I called and asked to speak to my doctor's nurse because I had a question. Of course, I knew she would have to call me back. The receptionist asked me what question I wanted to ask. Mmmm, "none of your business."

Seriously, I did not want to discuss this with her. I have never had a receptionist ask me what I wanted to ask the nurse. Actually, I told the receptionist that it was several questions that probably I just needed to talk to the nurse.

Well, his nurse did not come to the phone. Probably weary of questions. The other nurse did not understand. I had to repeat it which made me testy. She said they would change the information. I asked for it to be mailed. She asked me why I needed a second document.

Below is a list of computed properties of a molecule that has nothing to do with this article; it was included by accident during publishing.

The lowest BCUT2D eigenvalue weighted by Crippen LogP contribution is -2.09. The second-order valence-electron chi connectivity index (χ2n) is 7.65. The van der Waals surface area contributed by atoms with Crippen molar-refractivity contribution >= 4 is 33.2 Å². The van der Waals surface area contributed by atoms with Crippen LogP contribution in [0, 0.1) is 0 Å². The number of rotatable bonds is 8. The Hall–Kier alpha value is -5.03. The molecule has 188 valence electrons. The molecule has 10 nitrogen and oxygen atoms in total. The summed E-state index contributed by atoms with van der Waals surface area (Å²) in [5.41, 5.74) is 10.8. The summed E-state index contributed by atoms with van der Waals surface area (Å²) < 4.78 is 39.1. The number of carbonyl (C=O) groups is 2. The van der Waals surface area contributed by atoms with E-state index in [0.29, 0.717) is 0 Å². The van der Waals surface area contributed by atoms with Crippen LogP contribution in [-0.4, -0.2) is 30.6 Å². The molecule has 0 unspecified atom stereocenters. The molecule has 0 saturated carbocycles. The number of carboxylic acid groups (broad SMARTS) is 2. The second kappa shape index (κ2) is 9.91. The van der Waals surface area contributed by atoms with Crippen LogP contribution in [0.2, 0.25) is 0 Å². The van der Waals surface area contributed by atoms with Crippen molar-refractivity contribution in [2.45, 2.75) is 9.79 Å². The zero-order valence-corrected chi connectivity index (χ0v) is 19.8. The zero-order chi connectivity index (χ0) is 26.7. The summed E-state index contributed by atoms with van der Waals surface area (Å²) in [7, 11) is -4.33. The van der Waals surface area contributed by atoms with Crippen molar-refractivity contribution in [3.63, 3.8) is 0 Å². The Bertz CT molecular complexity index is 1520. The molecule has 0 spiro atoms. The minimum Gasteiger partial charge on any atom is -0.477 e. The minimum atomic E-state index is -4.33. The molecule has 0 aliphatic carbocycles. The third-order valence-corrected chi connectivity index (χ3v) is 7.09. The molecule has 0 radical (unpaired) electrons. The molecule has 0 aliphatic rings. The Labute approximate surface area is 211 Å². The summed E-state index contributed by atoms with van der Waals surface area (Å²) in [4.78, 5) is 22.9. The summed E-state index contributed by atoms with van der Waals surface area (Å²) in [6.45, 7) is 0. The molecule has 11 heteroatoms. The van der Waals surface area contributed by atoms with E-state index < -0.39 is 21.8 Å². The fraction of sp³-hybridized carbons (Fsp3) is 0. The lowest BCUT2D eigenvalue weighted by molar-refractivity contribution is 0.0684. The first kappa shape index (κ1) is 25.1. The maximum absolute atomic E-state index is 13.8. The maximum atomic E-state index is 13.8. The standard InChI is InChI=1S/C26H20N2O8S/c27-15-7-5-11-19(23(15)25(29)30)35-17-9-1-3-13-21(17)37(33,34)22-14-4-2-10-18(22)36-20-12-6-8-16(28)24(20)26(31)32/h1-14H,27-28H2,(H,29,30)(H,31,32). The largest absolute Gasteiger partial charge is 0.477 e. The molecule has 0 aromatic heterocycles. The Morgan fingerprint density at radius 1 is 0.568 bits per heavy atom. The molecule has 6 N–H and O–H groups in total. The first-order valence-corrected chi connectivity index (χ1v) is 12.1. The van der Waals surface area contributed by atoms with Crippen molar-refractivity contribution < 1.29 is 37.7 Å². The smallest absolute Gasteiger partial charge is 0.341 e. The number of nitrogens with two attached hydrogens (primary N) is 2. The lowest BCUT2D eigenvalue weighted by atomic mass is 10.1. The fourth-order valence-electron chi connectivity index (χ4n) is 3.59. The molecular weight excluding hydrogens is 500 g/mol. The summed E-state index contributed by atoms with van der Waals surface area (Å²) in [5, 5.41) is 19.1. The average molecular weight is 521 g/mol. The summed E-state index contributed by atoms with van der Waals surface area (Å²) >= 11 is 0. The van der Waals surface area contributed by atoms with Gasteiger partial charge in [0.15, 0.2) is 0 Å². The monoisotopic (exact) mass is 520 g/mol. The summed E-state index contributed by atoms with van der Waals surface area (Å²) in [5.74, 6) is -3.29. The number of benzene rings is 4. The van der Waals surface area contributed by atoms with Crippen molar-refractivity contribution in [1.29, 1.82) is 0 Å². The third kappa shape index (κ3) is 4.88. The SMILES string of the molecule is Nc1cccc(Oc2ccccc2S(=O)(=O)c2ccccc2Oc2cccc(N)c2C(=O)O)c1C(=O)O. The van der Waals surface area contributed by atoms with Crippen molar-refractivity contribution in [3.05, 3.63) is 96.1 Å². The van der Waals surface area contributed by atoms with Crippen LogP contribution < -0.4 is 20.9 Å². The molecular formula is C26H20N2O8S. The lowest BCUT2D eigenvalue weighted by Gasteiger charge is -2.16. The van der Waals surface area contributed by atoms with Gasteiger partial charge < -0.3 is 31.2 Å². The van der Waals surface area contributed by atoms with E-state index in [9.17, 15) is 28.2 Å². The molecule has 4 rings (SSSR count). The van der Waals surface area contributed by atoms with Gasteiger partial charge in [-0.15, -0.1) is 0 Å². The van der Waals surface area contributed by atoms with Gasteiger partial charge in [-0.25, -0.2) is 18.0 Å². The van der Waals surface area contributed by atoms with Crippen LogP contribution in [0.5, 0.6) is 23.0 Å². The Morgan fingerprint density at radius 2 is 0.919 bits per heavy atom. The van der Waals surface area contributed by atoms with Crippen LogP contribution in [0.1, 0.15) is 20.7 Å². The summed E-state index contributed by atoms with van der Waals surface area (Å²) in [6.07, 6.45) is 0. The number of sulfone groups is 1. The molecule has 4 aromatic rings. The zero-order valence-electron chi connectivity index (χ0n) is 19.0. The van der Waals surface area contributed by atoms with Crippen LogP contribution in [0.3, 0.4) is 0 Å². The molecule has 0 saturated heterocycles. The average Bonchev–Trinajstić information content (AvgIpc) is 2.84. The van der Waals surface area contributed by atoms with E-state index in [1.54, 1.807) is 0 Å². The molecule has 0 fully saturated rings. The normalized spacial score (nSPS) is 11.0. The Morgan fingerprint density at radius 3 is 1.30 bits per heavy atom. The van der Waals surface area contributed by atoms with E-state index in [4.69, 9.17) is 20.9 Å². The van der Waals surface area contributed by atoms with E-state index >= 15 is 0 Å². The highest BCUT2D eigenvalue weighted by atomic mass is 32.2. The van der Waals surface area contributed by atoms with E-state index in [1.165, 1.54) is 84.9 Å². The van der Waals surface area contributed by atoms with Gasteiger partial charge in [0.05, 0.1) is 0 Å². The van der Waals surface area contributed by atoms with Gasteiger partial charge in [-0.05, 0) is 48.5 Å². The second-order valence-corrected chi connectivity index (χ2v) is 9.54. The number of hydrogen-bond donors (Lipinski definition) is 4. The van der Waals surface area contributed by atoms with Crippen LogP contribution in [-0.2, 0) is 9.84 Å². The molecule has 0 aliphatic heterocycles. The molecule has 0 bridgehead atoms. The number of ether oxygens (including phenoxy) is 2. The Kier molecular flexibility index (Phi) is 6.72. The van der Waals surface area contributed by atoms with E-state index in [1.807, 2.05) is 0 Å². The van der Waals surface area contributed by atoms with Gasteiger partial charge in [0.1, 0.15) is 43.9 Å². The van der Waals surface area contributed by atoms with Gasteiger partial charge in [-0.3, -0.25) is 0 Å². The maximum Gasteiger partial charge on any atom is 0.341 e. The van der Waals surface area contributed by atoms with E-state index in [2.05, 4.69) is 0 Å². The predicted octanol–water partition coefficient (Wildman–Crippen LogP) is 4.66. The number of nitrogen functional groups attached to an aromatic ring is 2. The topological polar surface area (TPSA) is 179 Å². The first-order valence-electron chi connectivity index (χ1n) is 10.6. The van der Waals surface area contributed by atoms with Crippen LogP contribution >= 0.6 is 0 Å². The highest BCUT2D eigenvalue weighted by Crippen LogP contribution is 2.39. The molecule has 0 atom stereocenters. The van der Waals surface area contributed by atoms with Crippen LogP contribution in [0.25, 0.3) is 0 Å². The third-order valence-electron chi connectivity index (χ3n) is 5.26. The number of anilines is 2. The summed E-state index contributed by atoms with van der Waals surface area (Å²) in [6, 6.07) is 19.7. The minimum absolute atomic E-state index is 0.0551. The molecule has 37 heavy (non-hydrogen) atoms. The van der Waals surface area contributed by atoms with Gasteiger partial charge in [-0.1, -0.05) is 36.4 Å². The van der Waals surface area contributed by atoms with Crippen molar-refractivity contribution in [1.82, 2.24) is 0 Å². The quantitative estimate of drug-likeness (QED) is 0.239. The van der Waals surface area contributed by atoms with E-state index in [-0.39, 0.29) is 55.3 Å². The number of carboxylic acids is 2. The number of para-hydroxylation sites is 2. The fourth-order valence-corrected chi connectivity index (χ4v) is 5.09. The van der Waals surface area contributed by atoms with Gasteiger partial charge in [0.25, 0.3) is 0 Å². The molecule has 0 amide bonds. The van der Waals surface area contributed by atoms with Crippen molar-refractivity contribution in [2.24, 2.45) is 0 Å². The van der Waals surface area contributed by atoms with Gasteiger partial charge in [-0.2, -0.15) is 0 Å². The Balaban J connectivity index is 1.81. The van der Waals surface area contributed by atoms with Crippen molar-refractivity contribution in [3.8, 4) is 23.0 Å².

So I can make sure the information is corrected!

Things like this have happened to me more than once in my 50+ years of going to the doctor as an adult. I heard a doctor right outside the exam room talking into a phone which someone transcribed. I went flying out of the room and corrected the doctor. It is a good thing I had finished dressing. another time, I was given someone's prescription and got to the car before I realized it was not mine.

I suppose it is not important. She put down I was 5' 7" when I always say "five feet seven and a half inches."  Okay, maybe the always leave off height for the bone density test.

The papers also say "no meds." That is puzzling.

The three page report is here, but I have no idea what lots of it means. Maybe I can find someone to explain it to me.

So, I still really don't know

Your turn